Malurus lamberti bernieri
A flash of blue and a squeaky reeling call signals the presence of a variegated fairy-wren. Female and young birds are mostly grey-brown on top, creamcoloured below, and have a chestnut ring around the eye. The male has an electric blue head, chestnut shoulders and a bright blue tail. The Shark Bay subspecies differs from the mainland species (Malurus lamberti) by having a much darker cap and cobalt blue earmuffs.
Diet and habitat
Variegated fairy-wrens are usually seen in pairs or small family groups flitting about catching insects. They also eat spiders, seeds and leaves.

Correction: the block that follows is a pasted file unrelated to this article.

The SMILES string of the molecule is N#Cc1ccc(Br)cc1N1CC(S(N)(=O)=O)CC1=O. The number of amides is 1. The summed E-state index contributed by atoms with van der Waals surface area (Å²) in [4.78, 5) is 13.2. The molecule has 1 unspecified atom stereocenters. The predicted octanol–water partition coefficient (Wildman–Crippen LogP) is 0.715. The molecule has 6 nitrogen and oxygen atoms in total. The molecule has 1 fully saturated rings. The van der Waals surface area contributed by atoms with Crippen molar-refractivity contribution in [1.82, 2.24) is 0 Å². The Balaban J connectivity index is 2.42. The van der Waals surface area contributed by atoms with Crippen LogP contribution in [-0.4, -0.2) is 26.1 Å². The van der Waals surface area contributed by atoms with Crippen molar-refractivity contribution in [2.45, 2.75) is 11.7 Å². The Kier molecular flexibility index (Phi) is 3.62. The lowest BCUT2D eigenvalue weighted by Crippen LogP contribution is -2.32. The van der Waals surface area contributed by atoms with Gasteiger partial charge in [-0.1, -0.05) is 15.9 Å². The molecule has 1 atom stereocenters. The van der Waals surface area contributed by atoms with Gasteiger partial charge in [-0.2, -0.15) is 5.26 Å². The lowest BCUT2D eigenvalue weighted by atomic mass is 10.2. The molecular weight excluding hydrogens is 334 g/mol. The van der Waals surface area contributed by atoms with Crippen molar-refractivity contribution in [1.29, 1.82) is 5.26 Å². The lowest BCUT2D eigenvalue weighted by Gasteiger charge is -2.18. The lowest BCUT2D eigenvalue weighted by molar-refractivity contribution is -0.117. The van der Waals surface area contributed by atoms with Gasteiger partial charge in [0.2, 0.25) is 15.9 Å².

These fairy-wrens usually breed from July to September but may breed during other months when insects are plentiful after good rain. Their nests are dome shaped and hidden in shrubbery close to the ground. While the breeding female incubates the eggs and looks after the chicks others in her group gather food.
The Shark Bay subspecies, Malurus lamberti bernieri, is found only on Dirk Hartog Island in Shark Bay. The mainland species occurs in a broad band across most arid and semi-arid parts of Australia.
Threats to fairy-wrens include habitat loss and degradation, and predation by introduced mammals.